A woman gathering ‘vhovho’ (sand rich in gold particles) as part of her payment for pounding the gold-rich rock. Every particle or grain on the grinding rock is collected as it is believed to contain traces of gold. Women workers claim that they earn at least R500 up to R1 000 per bucket of this kind of sand. Nothing is wasted!

A woman gathering ‘vhovho’ (sand rich in gold particles) as part of her payment for pounding the gold-rich rock. Every particle or grain on the grinding rock is collected as it is believed to contain traces of gold. Women workers claim that they earn at least R500 up to R1 000 per bucket of this kind of sand. Nothing is wasted!

 

A man-made drainage system where water is used to separate gold from sand. What remains on the carpet are gold particles encroached in impurities. Gold is said to be denser than water and sand particles and would not be washed away by the water as it goes down the drain. However, mercury is denser than gold hence it is used in the final stages to gather together loose gold particles ready for smelting.

A man-made drainage system where water is used to separate gold from sand. What remains on the carpet are gold particles encroached in impurities. Gold is said to be denser than water and sand particles and would not be washed away by the water as it goes down the drain. However, mercury is denser than gold hence it is used in the final stages to gather together loose gold particles ready for smelting.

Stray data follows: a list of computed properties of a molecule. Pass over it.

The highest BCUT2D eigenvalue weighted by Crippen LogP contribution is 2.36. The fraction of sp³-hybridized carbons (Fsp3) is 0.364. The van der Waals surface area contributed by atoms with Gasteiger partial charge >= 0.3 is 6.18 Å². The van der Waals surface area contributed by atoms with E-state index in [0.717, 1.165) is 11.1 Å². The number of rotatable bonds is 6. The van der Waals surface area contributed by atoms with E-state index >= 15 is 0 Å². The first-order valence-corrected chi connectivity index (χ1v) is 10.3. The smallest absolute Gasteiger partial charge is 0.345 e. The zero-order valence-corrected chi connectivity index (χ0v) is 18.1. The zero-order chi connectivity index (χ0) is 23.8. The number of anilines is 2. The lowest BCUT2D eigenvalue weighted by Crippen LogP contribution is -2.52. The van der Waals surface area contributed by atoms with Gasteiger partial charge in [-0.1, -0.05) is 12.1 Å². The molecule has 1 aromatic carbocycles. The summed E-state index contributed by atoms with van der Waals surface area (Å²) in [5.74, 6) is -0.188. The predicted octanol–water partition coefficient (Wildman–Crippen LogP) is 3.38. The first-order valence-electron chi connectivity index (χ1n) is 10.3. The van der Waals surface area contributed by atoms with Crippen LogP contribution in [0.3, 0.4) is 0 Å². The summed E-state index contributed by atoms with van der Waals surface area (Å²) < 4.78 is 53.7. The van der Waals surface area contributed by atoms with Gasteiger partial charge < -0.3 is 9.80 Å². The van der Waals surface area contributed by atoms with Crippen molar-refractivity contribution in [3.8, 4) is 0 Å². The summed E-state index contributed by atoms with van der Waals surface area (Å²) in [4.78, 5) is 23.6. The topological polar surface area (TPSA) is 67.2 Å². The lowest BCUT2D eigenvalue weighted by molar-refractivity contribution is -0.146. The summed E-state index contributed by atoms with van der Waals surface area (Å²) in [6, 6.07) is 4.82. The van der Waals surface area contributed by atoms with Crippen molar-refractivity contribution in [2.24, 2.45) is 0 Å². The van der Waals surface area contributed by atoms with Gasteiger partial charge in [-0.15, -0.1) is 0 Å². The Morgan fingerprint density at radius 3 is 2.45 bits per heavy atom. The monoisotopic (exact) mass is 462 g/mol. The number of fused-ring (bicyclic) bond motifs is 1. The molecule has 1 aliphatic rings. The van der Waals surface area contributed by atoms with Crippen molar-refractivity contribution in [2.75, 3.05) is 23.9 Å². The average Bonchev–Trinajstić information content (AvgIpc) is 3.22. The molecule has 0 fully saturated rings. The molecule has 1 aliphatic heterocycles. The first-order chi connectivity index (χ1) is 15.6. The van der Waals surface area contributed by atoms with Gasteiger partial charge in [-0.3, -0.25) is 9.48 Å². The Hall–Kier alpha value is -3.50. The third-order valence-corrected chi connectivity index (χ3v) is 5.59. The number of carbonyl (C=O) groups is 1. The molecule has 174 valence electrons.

One of the zama-zama undertaking the purification process involving a mixture of water, gold and mercury in order to separate gold from impurities. Mercury will only pick up gold particles which are very small but denser than impurities and water. ‘Amalgam’ gold, the first ‘purified’ form of gold before it goes for further refining in formal refineries is the end product of this process. At this stage, the gold is ready for sale in accordance with the prevailing price for that particular day which fluctuated between R350 –R380 (at the time of study) depending on demand and supply . The powdery sand is drained on a man-made drainage and the residual left on the ‘carpet material’ is gold mixed with impurities. Gold is said to be very heavy and cannot be easily washed away by water during the drainage process. The impure gold is placed in a bucket full of water and mixed with mercury to form ‘amalgam gold’ –a lump of gold. Mercury can only pick up gold leaving out all impurities. Further purification at this stage involves burning the ‘amalgam’ in a man-made furnace to separate gold from mercury. After this stage, the gold is ready for sale although it will be subjected to further purification in the formal refineries. Gold is sold at prevailing market rate in line with the Johannesburg Stock Exchange for that particular day. At the time of research, the prevailing market price fluctuated between R350 up to R380 per gram.